I am starting a series of posts on the subject of Calvinism. My intent is to use the book Whosoever Will: A Biblical-Theological Critique of Five-Point Calvinism by David L. Allen and Steve Lemke as a foil. I will present future posts in the form of a dialogue between a Calvinist informed by various books and a non-Calvinist informed by the contents of the book in question.
This post is a brief summary of my position on the topic. I am not out to prove anything here so much as to present a summary of my beliefs. The arguments for and against my position will come as I move into the series.
I believe that human beings are born in a state of bondage to sin. We simply do not want to do good things from pure motives. We do not do good things because we do not want to.
We do not choose to place our faith in Christ because that would involve an admission that we are inadequate on our own to earn salvation and a submission to Christ’s authority as the Lord of our lives. We would have to repent and believe. We do not choose Christ on our own because we do not want to.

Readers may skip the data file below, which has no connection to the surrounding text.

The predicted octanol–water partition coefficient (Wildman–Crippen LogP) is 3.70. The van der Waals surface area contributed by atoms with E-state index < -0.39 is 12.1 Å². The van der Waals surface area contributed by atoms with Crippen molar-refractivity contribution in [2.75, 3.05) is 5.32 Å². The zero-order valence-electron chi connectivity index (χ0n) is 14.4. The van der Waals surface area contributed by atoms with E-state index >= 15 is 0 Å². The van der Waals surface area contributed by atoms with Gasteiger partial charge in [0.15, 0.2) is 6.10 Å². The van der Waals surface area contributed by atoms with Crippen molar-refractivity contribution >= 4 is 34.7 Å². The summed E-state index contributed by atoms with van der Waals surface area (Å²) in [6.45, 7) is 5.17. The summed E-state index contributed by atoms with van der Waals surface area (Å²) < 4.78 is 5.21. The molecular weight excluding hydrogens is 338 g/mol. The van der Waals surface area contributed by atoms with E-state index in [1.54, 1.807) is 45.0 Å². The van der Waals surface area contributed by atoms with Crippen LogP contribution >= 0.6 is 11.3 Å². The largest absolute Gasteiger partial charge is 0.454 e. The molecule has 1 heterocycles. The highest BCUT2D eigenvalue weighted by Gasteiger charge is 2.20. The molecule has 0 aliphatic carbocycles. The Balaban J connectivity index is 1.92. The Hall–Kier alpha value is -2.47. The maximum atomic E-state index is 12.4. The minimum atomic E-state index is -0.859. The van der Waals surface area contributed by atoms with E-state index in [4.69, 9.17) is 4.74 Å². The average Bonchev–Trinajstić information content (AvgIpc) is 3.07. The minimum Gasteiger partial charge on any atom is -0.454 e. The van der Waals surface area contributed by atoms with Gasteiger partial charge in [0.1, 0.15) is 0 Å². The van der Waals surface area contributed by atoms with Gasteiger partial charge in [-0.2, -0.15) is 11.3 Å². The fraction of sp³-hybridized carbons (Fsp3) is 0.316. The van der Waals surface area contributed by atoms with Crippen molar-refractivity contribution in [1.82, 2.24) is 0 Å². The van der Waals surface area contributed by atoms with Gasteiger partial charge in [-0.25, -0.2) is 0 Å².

God chooses to change the hearts of some people to give them the desire to repent of their sins and believe the gospel. He made this choice for reasons unknown to us. He did not choose to change the hearts of people because of their faith or because of any other virtue He foresaw in them. His choice was made before the foundation of the world.
God does not choose to change the hearts of all men. He leaves some to themselves and the way they have chosen to live. That is not unjust. He was never obligated to change anyone’s heart. That He did so is a testimony to His love and grace.
Christ lived and died to pay the penalty for the sins of some people and to provide for them a righteousness that can be credited to their account. Christ’s death will not pay the penalty for everyone’s sins, else there would be no one in hell.
Sins cannot be paid for twice, once by Christ and again by a person’s suffering in hell. That would be unjust.
God changes a person’s heart to enable them to repent and believe through a process that involves convincing them intellectually, appealing to their emotions, and giving them new desires. We can expect that God would be able to do these things if He wants to because He can do whatever needs to be done to convince (omnipotence) and knows everything He needs to know to convince (omniscience). When God chooses to change someone’s heart, He is always successful.
When God changes a person’s heart, that change is forever. Those who have truly repented and placed their faith in Christ will never go back on their pledge.
This post is a start. This is an introduction to the series I intend.
I have other posts on election and Calvinism here.